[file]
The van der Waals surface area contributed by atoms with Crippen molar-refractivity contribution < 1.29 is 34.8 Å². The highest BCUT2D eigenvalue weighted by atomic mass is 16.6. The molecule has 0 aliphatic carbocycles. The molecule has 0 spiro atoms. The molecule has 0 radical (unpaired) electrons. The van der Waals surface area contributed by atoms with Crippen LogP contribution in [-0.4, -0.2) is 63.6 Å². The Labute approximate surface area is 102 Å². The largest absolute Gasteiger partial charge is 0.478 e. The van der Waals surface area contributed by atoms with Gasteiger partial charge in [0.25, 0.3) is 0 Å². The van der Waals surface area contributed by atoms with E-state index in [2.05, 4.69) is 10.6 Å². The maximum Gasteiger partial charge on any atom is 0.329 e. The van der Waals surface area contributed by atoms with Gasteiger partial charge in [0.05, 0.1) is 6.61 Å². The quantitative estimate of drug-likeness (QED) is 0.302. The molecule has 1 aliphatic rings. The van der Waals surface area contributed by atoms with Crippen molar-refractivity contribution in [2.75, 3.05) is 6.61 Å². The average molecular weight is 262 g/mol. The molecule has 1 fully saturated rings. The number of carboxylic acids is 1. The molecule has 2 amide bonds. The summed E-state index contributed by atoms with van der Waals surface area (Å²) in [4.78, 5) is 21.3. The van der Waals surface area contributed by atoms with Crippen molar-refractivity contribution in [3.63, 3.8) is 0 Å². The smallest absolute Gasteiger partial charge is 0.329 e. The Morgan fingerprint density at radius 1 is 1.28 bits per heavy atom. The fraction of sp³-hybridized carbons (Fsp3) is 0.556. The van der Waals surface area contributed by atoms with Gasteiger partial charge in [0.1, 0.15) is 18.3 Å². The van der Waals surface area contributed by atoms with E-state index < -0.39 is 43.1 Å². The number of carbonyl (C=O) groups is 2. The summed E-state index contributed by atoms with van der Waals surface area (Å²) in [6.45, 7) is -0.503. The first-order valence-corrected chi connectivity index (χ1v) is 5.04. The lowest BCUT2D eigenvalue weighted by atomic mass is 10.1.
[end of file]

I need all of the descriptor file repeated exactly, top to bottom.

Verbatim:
The van der Waals surface area contributed by atoms with Crippen molar-refractivity contribution < 1.29 is 34.8 Å². The highest BCUT2D eigenvalue weighted by atomic mass is 16.6. The molecule has 0 aliphatic carbocycles. The molecule has 0 spiro atoms. The molecule has 0 radical (unpaired) electrons. The van der Waals surface area contributed by atoms with Crippen LogP contribution in [-0.4, -0.2) is 63.6 Å². The Labute approximate surface area is 102 Å². The largest absolute Gasteiger partial charge is 0.478 e. The van der Waals surface area contributed by atoms with Gasteiger partial charge in [0.25, 0.3) is 0 Å². The van der Waals surface area contributed by atoms with E-state index in [2.05, 4.69) is 10.6 Å². The maximum Gasteiger partial charge on any atom is 0.329 e. The van der Waals surface area contributed by atoms with Gasteiger partial charge in [0.05, 0.1) is 6.61 Å². The quantitative estimate of drug-likeness (QED) is 0.302. The molecule has 1 aliphatic rings. The van der Waals surface area contributed by atoms with Crippen molar-refractivity contribution in [2.75, 3.05) is 6.61 Å². The average molecular weight is 262 g/mol. The molecule has 1 fully saturated rings. The number of carboxylic acids is 1. The molecule has 2 amide bonds. The summed E-state index contributed by atoms with van der Waals surface area (Å²) in [4.78, 5) is 21.3. The van der Waals surface area contributed by atoms with Crippen molar-refractivity contribution in [3.63, 3.8) is 0 Å². The smallest absolute Gasteiger partial charge is 0.329 e. The Morgan fingerprint density at radius 1 is 1.28 bits per heavy atom. The fraction of sp³-hybridized carbons (Fsp3) is 0.556. The van der Waals surface area contributed by atoms with Gasteiger partial charge in [0.1, 0.15) is 18.3 Å². The van der Waals surface area contributed by atoms with E-state index < -0.39 is 43.1 Å². The number of carbonyl (C=O) groups is 2. The summed E-state index contributed by atoms with van der Waals surface area (Å²) in [6.45, 7) is -0.503. The first-order valence-corrected chi connectivity index (χ1v) is 5.04. The lowest BCUT2D eigenvalue weighted by atomic mass is 10.1.